“We’ve also, last year, found some warm water entering the Denman glacier, which holds another 1.5m of sea level rise equivalent and drains the same part of East Antarctica.

“What we find is warm waters getting there – not as much warm water as in West Antarctica – but in a sense, there’s more capacity for it to get worse.”

Melting water also contributes to shifts in ocean circulation processes responsible for transporting nutrients and shaping ocean ecosystems around the planet. Multiple reports of these systems slowing down have been reported in recent years.

As a major carbon sponge, absorbing 90% of global heat and carbon, the ocean is a vital but limited buffer against climate change. The Southern Ocean absorbs more carbon than any other region, but it’s capacity to do so may have a ceiling.

The CSIRO is hopeful the last 60 days of data collection from the RV Investigator will help flesh out the impacts of increased carbon absorption on these systems.

“Part of this voyage was motivated by tracking that evolving inventory of extra heat and extra carbon that’s piling up in the oceans,” Rintoul says.

“One of the reasons we need to do that is that there’s some evidence that that current pattern is sensitive itself to climate and so the Southern Ocean may take up less heat and carbon in the future, and that would act as a positive feedback to climate change.”

This article was originally published on Cosmos Magazine and was written by Matthew Ward Agius. Matthew Agius is a science writer for Cosmos Magazine.

Published by The Echo in conjunction with Cosmos Magazine.

Support The Echo

Keeping the community together and the community voice loud and clear is what The Echo is about. More than ever we need your help to keep this voice alive and thriving in the community.

Like all businesses we are struggling to keep food on the table of all our local and hard working journalists, artists, sales, delivery and drudges who keep the news coming out to you both in the newspaper and online. If you can spare a few dollars a week – or maybe more – we would appreciate all the support you are able to give to keep the voice of independent, local journalism alive.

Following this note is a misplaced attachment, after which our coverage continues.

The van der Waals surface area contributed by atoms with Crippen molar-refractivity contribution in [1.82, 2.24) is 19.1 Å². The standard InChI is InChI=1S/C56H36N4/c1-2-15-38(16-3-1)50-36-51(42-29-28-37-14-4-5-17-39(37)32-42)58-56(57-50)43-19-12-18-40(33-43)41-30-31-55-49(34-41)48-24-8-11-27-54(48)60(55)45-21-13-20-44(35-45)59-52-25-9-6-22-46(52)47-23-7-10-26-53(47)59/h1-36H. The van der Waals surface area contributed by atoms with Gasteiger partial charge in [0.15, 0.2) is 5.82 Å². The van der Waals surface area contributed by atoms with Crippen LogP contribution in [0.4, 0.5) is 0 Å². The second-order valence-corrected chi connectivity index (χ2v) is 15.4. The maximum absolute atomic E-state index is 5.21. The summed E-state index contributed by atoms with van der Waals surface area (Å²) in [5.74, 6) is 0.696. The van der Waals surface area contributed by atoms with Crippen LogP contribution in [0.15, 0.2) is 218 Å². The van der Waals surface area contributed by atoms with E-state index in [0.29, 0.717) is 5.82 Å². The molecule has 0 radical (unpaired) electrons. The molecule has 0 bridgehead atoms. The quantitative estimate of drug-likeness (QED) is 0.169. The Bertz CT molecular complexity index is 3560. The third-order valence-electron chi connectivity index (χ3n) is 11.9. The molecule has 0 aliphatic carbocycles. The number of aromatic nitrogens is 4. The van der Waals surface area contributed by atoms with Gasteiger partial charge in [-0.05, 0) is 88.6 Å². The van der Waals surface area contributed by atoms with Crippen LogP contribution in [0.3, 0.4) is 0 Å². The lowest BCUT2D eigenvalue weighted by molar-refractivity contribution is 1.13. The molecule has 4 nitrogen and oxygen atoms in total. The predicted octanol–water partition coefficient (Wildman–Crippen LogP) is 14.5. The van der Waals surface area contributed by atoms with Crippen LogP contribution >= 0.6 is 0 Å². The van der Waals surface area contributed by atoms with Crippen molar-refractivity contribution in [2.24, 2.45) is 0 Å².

• Barrow, did you miss the bit about the lack of sea ice – ““It’s just as well we weren’t setting out to measure sea ice because there wasn’t much to find,” Rintoul told Cosmos.”.???

        • My response is not making site..
          So one more chance to post my last
          Comments.. you know democracy !
          I disagree with what you say
          But will defend you with my life
          For you to post your comments ?

          • So you want to ‘disagree’ with the fact of RV Investigator’s experience of lack of sea ice.
            No wonder you got blocked.

        • Barrow is probably caught up with his romance with past Antarctica, where there was boundless sea ice no matter which direction of viewing and so he didn’t bother with the ‘details’of RV Investigator’s recent journey. But ‘details’ do matter.


Please enter your comment!
Please enter your name here

Flood insurance inquiry’s North Coast hearings 

A public hearing into insurers’ responses to the 2022 flood was held in Lismore last Thursday, with one local insurance brokerage business owner describing the compact that exists between insurers and society as ‘broken’. 

Getting ready for the 24/25 bush fire season

With this year’s official NSW Bush Fire Danger Period closing on March 21, our thoughts are now turned toward to 2024-25 season and Essential Energy has begun surveying its powerlines in and around the North Coast region.

Keeping watch on Tyalgum Road

Residents keen to stay up to date on the status of the temporary track at Tyalgum Road – particularly during significant rain events – are urged to sign up to a new SMS alert system launched by Tweed Shire Council.

Blaming Queensland again

I was astounded to read Mandy Nolan’s article ‘Why The Nude Beach Is A Wicked Problem’, in which she implied that it may largely...